Crockwell aims to share Visionz at Westgate
A drive has been launched to make an anti-violence magazine available in Westgate prison.
Desmond Crockwell, chief editor of Visionz magazine, is looking for sponsorship to make the magazine available to prisoners, as well as to high school pupils.
Mr Crockwell said: “We need the community-focused organisations, the philanthropists, the people who care about our future, we need their support and collaboration.”
“We want to plead with the public. It's important that we try to spread the message of anti-violence consistently. We want to drive this message consistently. It's to save our future generations.”
The fourth edition of Visionz includes stories about an ex-convict, a former drug addict, and an 80-year-old woman whose family lost two young men to violence. It also includes poetry written by a prisoner.
There are messages from gang-reduction co-ordinator Leroy Bean, Michael Weeks, a Progressive Labour Party backbencher, and Lyndon Jackson, the co-ordinator of the men's health organisation MenSpeak.
Each magazine costs $10 to cover print costs and to help the organisation with other programmes designed to combat violence and drug use.
Mr Crockwell added: “It's not for us to get rich. This is no money-making thing. This is to change lives, to help people.
“Our hope is to collaborate with some of the businesses and organisations in the community to be able to sponsor the books to the schools.”
He hopes to get enough sponsorship to provide 600 to 1,000 magazines in the schools and the prison.
Mr Crockwell added: “We also want to donate some up to Westgate because this is where people who are involved in some of this can use some of these stories to inspire them.”
He added: “We wanted to focus on the prison and the schools so we actually interviewed a prison officer, people who just came out of prison and people who are incarcerated.
“We really want to drive home, from people who have been there and people who are there now, the message that it's not worth it; jail is not pretty.”
He wants the high schools to get copies of the magazine before the summer break.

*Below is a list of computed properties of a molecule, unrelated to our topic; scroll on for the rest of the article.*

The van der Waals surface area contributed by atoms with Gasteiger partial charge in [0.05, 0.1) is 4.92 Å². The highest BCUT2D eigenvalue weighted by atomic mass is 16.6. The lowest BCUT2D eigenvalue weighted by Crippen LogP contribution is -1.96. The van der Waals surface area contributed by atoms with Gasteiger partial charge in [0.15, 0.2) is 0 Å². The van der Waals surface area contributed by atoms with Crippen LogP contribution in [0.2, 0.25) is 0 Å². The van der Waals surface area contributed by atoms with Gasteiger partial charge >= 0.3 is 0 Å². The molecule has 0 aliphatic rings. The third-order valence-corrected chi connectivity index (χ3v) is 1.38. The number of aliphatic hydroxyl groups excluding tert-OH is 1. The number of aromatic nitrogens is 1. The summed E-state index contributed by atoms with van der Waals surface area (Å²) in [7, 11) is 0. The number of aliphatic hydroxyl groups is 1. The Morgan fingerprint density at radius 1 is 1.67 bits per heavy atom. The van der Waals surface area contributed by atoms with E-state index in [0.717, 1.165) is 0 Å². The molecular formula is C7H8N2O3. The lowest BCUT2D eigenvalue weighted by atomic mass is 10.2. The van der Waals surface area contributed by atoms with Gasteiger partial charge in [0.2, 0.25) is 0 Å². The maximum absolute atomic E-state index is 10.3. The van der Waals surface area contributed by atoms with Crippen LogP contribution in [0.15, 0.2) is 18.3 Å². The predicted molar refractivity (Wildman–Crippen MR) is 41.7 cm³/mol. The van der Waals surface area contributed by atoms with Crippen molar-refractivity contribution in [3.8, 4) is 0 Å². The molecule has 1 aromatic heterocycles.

Mr Crockwell added: “You never know who needs this. It could be some child that's struggling at home who wants to take the book home to mommy or daddy. It could be a neighbour that just needs some encouragement, some advice. It might be a parent who needs some help with their child.”
Mr Crockwell is grateful to those who have already donated to get the magazines in the Berkeley Institute and CedarBridge Academy.
Sponsors include restaurant chain Mr Chicken, Caesar's Pharmacy, Belvin's Variety stores, Dowling's gas station and Ascendant, the parent company of power firm Belco, as well as anonymous donors.
He said: “No school has turned us down when it comes to promoting anti-violence, to mentoring.”
Mr Crockwell hopes to include the private schools as well because violence and drug abuse affects everyone.
He said: “We have to be mindful how much we think it does not impact the rest of us.”
“The rich are stressing just as the poor are stressing. It does not discriminate against anybody; it eats up everybody.
He added: “We don't want to get to the point where there are daytime shootings, where stray bullets hit someone, where people are afraid to go out. We don't want to get there.
A spokeswoman for the Ministry of National Security said: “The Government welcomes contributions from the public that assist with the Department of Corrections' mission, which is to empower and rehabilitate inmates to be responsible and productive citizens.”
The magazine is also for sale to the public at the Crawl Hill Esso service station in Hamilton Parish, the Brown & Co bookstore and the BIU gas station, both in Hamilton.